On September 13, 2021, UAE Economy Minister Abdulla Bin Touq said that the UAE was projecting to grow economic ties with Israel to the tune of $1 trillion over the next decade. He pointed out that since normalization the UAE has signed over 60 Memorandums of Understanding with Israel, and is expecting an influx of trade over the next couple of years, primarily in defense, energy, and food security. He added,
“We have $500 to $700 million dollars in bilateral trade happening, we have funds of billions of dollars that have been announced jointly between the two countries. We are moving into so many areas of economic opportunities.”
Abu Dhabi’s Mubadala Investment Company is inking a $1billion purchase of 22 percent stake in Israel’s Delek Drilling’s East Mediterranean Tamar natural gas field. It will thus become the largest deal between the UAE and Israel. Turkey’s TRT World reported that, “Both countries have had high-level trade delegations explore opportunities for investment in technology, aviation, education, telecom, and tourism over the past year.” And, in March 2021, the UAE announced a $12 billion investment fund for strategic sectors in Israel, including energy manufacturing, water, space, healthcare, and agri-tech. In addition, Emirati and Israeli ministers pledged military and defense cooperation.
The relationship between Israel and the UAE isn’t limited to trade, tourism, and defense (Iran being a common threat to both countries as well as to Bahrain). There have been ongoing cultural exchanges. The Emirati and Bahraini governments are cultivating and supporting their growing Jewish communities. The Israeli pavilion in the Dubai Expo is a major attraction, and getting lots of Emirati visitors.
In an opinion piece by Dr. Ali al-Nuaimi, Chairman of the Defense Affairs, Interior, and Foreign Relations Committee of the UAE Federal National Council, in Israel’s Ynet-News, writes: “Normalization agreements are a bridge to a future where we find common solutions, not divisive wars, and it is time to take the narrative beyond the headlines in order to bring peace not only to the signatories, but to the entire region.” Dr. al-Nuaimi who brought with him a delegation of UAE parliamentarians as guests of the Knesset, added, “I am excited to meet my fellow parliamentarians in the Knesset and build on the key role we have in regional and global diplomacy, far beyond the limitations of national borders and internal politics. True diplomacy is found in people-to-people interactions…”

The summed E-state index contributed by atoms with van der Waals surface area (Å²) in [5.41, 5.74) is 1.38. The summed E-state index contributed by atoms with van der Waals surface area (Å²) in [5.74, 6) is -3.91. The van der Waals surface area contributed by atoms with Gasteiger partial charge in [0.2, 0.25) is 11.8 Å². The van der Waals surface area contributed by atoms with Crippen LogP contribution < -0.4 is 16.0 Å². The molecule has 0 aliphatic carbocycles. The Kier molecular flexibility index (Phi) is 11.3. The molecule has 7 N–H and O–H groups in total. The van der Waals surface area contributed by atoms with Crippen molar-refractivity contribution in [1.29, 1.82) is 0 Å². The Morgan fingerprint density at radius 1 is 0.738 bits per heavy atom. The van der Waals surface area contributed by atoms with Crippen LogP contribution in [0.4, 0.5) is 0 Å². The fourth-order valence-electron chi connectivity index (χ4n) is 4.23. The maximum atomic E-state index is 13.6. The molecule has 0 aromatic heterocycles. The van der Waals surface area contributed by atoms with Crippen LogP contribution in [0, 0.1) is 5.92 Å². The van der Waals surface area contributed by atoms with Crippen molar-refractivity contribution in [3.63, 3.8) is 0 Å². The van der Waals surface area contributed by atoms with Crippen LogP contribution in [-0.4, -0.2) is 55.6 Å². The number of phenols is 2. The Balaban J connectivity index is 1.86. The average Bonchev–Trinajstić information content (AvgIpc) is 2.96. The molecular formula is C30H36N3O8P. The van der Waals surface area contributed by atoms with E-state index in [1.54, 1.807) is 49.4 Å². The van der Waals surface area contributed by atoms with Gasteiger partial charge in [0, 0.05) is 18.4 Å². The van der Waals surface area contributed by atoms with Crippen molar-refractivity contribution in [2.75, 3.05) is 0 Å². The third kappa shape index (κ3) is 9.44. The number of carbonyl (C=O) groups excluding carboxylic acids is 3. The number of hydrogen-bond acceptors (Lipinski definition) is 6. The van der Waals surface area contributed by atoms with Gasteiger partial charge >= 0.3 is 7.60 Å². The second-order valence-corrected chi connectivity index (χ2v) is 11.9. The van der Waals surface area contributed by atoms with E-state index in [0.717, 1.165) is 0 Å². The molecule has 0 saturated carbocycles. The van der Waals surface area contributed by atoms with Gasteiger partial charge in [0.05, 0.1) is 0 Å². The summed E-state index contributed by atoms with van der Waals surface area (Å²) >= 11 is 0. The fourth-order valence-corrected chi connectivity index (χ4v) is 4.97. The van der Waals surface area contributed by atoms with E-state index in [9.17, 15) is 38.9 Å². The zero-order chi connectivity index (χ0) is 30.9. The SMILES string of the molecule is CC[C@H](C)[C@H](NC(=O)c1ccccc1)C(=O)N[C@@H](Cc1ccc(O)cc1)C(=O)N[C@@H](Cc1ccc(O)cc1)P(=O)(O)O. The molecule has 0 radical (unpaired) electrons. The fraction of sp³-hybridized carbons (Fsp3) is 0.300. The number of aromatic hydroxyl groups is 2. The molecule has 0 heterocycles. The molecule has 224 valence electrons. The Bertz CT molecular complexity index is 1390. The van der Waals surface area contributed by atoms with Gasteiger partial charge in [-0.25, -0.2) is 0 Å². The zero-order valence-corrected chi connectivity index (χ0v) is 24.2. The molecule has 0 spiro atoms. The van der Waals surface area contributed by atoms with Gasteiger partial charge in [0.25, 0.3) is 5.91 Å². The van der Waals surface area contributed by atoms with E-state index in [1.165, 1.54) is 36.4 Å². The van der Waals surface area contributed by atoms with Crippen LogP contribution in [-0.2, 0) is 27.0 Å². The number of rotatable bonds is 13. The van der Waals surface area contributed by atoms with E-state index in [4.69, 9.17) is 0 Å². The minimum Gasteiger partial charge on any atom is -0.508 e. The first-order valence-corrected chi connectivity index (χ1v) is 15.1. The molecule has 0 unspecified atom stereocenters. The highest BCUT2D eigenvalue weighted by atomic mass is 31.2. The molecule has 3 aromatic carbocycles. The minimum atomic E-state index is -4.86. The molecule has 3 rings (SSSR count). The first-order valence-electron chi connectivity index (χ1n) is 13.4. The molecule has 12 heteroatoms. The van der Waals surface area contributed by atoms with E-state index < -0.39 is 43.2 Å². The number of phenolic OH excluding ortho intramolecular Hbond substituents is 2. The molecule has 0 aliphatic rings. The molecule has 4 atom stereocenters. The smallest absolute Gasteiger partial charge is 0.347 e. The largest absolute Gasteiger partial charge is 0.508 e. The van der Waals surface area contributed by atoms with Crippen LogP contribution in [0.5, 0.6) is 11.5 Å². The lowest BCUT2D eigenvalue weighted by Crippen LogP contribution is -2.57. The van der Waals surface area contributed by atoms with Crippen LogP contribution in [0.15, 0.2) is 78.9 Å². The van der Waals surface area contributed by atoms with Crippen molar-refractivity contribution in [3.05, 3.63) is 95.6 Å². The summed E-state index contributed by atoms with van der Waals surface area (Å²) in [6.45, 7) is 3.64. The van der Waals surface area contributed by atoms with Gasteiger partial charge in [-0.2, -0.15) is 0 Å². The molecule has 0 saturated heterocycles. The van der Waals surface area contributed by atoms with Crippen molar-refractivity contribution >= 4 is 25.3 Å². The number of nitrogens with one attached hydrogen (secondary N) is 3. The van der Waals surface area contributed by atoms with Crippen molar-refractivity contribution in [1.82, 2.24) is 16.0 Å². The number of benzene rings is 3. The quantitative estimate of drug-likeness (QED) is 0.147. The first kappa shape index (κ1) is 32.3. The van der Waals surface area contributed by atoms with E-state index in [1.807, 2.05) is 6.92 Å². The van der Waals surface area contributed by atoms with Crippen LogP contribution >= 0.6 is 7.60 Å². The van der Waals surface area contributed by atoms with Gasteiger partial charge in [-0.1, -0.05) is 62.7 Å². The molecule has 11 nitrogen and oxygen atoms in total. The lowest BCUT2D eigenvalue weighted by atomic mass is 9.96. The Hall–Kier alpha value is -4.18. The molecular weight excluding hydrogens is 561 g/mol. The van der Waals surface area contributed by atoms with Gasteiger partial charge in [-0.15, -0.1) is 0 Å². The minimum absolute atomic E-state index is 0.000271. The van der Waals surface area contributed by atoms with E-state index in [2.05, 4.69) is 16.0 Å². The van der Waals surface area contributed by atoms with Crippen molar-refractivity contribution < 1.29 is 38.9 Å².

On February 3, 2022, Israel and Bahrain signed a security cooperation agreement, the first between Israel and a Gulf state. Israel’s Defense Minister Benny Gantz signed on behalf of Israel in Manama, Bahrain’s capital. He also held talks with King Hamed bin Isa al-Khalifa. Again, as with the UAE, cultural and inter-personal ties are very much part of the normalization with Bahrain. King Hamed Global Center is promoting religious freedom, interfaith dialogue, and peaceful co-existence, as it works with Israeli institutions. Bahrain has a small and historic Jewish community, and its former ambassador to the US, Houda Nonoo, is Jewish.
The Bahraini foreign Minister and the Undersecretary for International Relations visited Israel. The latter’s four-day visit included visiting civil society organizations, universities and research institutes, as well as joining Israel’s Foreign Ministry director-general in scuba diving. Reuters reported that Israel expects $220 million in non-defense trade with Bahrain in 2021.
Unlike Egypt and Jordan, whose wars with Israel created bad blood and mistrust on both sides, the UAE and Bahrain have never engaged in military action against Israel. Hence interpersonal relations are more natural. For Israel, that just might mean – on these realms – the kind of peace Israelis have prayed for. Time will tell.